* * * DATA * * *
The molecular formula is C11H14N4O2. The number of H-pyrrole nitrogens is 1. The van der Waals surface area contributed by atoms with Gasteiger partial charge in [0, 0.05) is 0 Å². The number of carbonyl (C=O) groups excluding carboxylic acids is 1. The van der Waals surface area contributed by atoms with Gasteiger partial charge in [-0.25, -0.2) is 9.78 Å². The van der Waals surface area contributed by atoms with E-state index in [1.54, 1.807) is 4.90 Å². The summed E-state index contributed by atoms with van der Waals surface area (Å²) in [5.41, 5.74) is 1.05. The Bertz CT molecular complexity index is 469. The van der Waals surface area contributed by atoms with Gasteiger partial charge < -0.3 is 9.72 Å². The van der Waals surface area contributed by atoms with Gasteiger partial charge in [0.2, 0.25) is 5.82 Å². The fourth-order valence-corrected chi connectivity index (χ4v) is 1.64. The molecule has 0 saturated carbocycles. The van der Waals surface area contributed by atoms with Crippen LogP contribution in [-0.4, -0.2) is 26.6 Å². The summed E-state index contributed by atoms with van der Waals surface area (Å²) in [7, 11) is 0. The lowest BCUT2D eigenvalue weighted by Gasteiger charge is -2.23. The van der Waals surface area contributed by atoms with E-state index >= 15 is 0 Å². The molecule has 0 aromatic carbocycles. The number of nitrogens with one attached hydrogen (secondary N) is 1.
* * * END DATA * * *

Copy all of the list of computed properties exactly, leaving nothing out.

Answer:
The molecular formula is C11H14N4O2. The number of H-pyrrole nitrogens is 1. The van der Waals surface area contributed by atoms with Gasteiger partial charge in [0, 0.05) is 0 Å². The number of carbonyl (C=O) groups excluding carboxylic acids is 1. The van der Waals surface area contributed by atoms with Gasteiger partial charge in [-0.25, -0.2) is 9.78 Å². The van der Waals surface area contributed by atoms with E-state index in [1.54, 1.807) is 4.90 Å². The summed E-state index contributed by atoms with van der Waals surface area (Å²) in [5.41, 5.74) is 1.05. The Bertz CT molecular complexity index is 469. The van der Waals surface area contributed by atoms with Gasteiger partial charge < -0.3 is 9.72 Å². The van der Waals surface area contributed by atoms with Gasteiger partial charge in [0.2, 0.25) is 5.82 Å². The fourth-order valence-corrected chi connectivity index (χ4v) is 1.64. The molecule has 0 saturated carbocycles. The van der Waals surface area contributed by atoms with Crippen LogP contribution in [-0.4, -0.2) is 26.6 Å². The summed E-state index contributed by atoms with van der Waals surface area (Å²) in [7, 11) is 0. The lowest BCUT2D eigenvalue weighted by Gasteiger charge is -2.23. The van der Waals surface area contributed by atoms with E-state index >= 15 is 0 Å². The molecule has 0 aromatic carbocycles. The number of nitrogens with one attached hydrogen (secondary N) is 1.